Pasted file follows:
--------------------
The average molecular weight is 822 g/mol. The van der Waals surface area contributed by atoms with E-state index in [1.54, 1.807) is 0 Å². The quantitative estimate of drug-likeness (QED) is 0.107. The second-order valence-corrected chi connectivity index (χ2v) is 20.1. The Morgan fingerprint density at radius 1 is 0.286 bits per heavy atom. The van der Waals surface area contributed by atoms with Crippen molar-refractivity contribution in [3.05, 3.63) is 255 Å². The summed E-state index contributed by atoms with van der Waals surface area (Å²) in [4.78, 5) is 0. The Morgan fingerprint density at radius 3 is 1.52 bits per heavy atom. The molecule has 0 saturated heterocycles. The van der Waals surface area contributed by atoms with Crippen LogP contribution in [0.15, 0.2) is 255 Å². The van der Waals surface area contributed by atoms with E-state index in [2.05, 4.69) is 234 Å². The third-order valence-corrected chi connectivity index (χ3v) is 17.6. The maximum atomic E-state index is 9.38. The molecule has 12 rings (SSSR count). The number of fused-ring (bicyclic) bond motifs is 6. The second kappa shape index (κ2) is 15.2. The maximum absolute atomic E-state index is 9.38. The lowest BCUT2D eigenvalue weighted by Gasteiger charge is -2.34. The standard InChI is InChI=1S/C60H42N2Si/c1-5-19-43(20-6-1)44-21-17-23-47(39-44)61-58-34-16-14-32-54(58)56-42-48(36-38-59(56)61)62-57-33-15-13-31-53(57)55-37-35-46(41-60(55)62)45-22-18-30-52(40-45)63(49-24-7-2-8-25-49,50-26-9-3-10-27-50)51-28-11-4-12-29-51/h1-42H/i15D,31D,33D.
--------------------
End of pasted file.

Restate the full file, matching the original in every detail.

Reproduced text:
The average molecular weight is 822 g/mol. The van der Waals surface area contributed by atoms with E-state index in [1.54, 1.807) is 0 Å². The quantitative estimate of drug-likeness (QED) is 0.107. The second-order valence-corrected chi connectivity index (χ2v) is 20.1. The Morgan fingerprint density at radius 1 is 0.286 bits per heavy atom. The van der Waals surface area contributed by atoms with Crippen molar-refractivity contribution in [3.05, 3.63) is 255 Å². The summed E-state index contributed by atoms with van der Waals surface area (Å²) in [4.78, 5) is 0. The Morgan fingerprint density at radius 3 is 1.52 bits per heavy atom. The molecule has 0 saturated heterocycles. The van der Waals surface area contributed by atoms with Crippen LogP contribution in [0.15, 0.2) is 255 Å². The van der Waals surface area contributed by atoms with E-state index in [2.05, 4.69) is 234 Å². The third-order valence-corrected chi connectivity index (χ3v) is 17.6. The maximum atomic E-state index is 9.38. The molecule has 12 rings (SSSR count). The number of fused-ring (bicyclic) bond motifs is 6. The second kappa shape index (κ2) is 15.2. The maximum absolute atomic E-state index is 9.38. The lowest BCUT2D eigenvalue weighted by Gasteiger charge is -2.34. The standard InChI is InChI=1S/C60H42N2Si/c1-5-19-43(20-6-1)44-21-17-23-47(39-44)61-58-34-16-14-32-54(58)56-42-48(36-38-59(56)61)62-57-33-15-13-31-53(57)55-37-35-46(41-60(55)62)45-22-18-30-52(40-45)63(49-24-7-2-8-25-49,50-26-9-3-10-27-50)51-28-11-4-12-29-51/h1-42H/i15D,31D,33D.